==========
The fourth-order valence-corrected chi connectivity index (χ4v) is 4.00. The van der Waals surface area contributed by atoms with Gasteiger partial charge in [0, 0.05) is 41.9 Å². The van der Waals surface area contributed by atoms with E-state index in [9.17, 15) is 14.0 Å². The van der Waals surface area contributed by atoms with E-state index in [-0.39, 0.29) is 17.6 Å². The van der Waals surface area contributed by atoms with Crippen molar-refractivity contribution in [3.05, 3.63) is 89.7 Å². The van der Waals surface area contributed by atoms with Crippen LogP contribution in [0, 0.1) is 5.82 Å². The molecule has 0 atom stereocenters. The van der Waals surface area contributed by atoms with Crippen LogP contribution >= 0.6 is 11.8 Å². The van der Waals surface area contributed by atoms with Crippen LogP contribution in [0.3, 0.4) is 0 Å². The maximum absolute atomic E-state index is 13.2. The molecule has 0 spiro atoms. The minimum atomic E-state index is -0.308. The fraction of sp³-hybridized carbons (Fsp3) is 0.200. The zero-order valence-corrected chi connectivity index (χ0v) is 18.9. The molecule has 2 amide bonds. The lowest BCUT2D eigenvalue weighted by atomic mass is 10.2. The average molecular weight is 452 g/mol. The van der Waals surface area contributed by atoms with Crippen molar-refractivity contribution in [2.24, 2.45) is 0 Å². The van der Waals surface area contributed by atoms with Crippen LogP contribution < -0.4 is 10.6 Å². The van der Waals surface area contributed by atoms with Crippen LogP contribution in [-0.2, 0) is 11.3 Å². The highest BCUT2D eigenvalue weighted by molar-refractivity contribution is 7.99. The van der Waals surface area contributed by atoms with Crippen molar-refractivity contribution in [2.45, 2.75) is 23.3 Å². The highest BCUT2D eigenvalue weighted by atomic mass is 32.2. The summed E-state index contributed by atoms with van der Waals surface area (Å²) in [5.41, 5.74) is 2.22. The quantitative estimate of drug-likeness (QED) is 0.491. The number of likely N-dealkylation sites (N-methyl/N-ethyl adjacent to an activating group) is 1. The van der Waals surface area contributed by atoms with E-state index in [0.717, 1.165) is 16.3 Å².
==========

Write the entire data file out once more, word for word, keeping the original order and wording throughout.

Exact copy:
The fourth-order valence-corrected chi connectivity index (χ4v) is 4.00. The van der Waals surface area contributed by atoms with Gasteiger partial charge in [0, 0.05) is 41.9 Å². The van der Waals surface area contributed by atoms with E-state index in [9.17, 15) is 14.0 Å². The van der Waals surface area contributed by atoms with E-state index in [-0.39, 0.29) is 17.6 Å². The van der Waals surface area contributed by atoms with Crippen molar-refractivity contribution in [3.05, 3.63) is 89.7 Å². The van der Waals surface area contributed by atoms with Crippen LogP contribution in [0, 0.1) is 5.82 Å². The molecule has 0 atom stereocenters. The van der Waals surface area contributed by atoms with Crippen LogP contribution >= 0.6 is 11.8 Å². The van der Waals surface area contributed by atoms with Crippen LogP contribution in [0.3, 0.4) is 0 Å². The maximum absolute atomic E-state index is 13.2. The molecule has 0 spiro atoms. The minimum atomic E-state index is -0.308. The fraction of sp³-hybridized carbons (Fsp3) is 0.200. The zero-order valence-corrected chi connectivity index (χ0v) is 18.9. The molecule has 2 amide bonds. The lowest BCUT2D eigenvalue weighted by atomic mass is 10.2. The average molecular weight is 452 g/mol. The van der Waals surface area contributed by atoms with Crippen molar-refractivity contribution in [2.24, 2.45) is 0 Å². The van der Waals surface area contributed by atoms with Crippen LogP contribution < -0.4 is 10.6 Å². The van der Waals surface area contributed by atoms with Crippen LogP contribution in [-0.2, 0) is 11.3 Å². The highest BCUT2D eigenvalue weighted by molar-refractivity contribution is 7.99. The van der Waals surface area contributed by atoms with Crippen molar-refractivity contribution in [2.45, 2.75) is 23.3 Å². The highest BCUT2D eigenvalue weighted by atomic mass is 32.2. The summed E-state index contributed by atoms with van der Waals surface area (Å²) in [5.41, 5.74) is 2.22. The quantitative estimate of drug-likeness (QED) is 0.491. The number of likely N-dealkylation sites (N-methyl/N-ethyl adjacent to an activating group) is 1. The van der Waals surface area contributed by atoms with E-state index in [0.717, 1.165) is 16.3 Å².